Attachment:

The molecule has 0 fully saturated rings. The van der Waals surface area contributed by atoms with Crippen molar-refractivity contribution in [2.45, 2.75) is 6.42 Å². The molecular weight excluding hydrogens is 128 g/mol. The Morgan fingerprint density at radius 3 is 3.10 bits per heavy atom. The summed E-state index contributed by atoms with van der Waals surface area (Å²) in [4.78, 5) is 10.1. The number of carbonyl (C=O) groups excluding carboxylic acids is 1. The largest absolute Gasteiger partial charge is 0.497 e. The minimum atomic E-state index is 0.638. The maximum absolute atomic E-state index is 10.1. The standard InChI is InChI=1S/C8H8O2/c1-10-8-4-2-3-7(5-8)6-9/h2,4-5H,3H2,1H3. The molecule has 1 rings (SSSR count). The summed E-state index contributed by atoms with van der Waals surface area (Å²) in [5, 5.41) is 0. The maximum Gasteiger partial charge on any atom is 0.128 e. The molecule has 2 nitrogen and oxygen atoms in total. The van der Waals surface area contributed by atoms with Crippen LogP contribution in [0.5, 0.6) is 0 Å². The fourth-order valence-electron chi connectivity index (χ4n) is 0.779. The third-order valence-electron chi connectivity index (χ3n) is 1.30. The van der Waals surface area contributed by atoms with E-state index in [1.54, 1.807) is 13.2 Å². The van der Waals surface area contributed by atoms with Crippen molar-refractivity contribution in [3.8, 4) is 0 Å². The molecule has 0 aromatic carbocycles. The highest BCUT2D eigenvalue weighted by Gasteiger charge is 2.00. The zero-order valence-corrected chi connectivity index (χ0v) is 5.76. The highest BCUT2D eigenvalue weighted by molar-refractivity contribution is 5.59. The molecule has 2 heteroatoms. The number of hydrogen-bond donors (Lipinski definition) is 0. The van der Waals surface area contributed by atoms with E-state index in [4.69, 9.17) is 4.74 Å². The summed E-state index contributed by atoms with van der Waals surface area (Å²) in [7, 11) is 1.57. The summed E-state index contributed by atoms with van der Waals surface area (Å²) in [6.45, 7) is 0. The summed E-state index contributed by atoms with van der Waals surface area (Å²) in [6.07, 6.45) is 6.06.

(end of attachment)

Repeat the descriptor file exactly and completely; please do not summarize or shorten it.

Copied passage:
The molecule has 0 fully saturated rings. The van der Waals surface area contributed by atoms with Crippen molar-refractivity contribution in [2.45, 2.75) is 6.42 Å². The molecular weight excluding hydrogens is 128 g/mol. The Morgan fingerprint density at radius 3 is 3.10 bits per heavy atom. The summed E-state index contributed by atoms with van der Waals surface area (Å²) in [4.78, 5) is 10.1. The number of carbonyl (C=O) groups excluding carboxylic acids is 1. The largest absolute Gasteiger partial charge is 0.497 e. The minimum atomic E-state index is 0.638. The maximum absolute atomic E-state index is 10.1. The standard InChI is InChI=1S/C8H8O2/c1-10-8-4-2-3-7(5-8)6-9/h2,4-5H,3H2,1H3. The molecule has 1 rings (SSSR count). The summed E-state index contributed by atoms with van der Waals surface area (Å²) in [5, 5.41) is 0. The maximum Gasteiger partial charge on any atom is 0.128 e. The molecule has 2 nitrogen and oxygen atoms in total. The van der Waals surface area contributed by atoms with Crippen LogP contribution in [0.5, 0.6) is 0 Å². The fourth-order valence-electron chi connectivity index (χ4n) is 0.779. The third-order valence-electron chi connectivity index (χ3n) is 1.30. The van der Waals surface area contributed by atoms with E-state index in [1.54, 1.807) is 13.2 Å². The van der Waals surface area contributed by atoms with Crippen molar-refractivity contribution in [3.8, 4) is 0 Å². The molecule has 0 aromatic carbocycles. The highest BCUT2D eigenvalue weighted by Gasteiger charge is 2.00. The zero-order valence-corrected chi connectivity index (χ0v) is 5.76. The highest BCUT2D eigenvalue weighted by molar-refractivity contribution is 5.59. The molecule has 2 heteroatoms. The number of hydrogen-bond donors (Lipinski definition) is 0. The van der Waals surface area contributed by atoms with E-state index in [4.69, 9.17) is 4.74 Å². The summed E-state index contributed by atoms with van der Waals surface area (Å²) in [7, 11) is 1.57. The summed E-state index contributed by atoms with van der Waals surface area (Å²) in [6.45, 7) is 0. The summed E-state index contributed by atoms with van der Waals surface area (Å²) in [6.07, 6.45) is 6.06.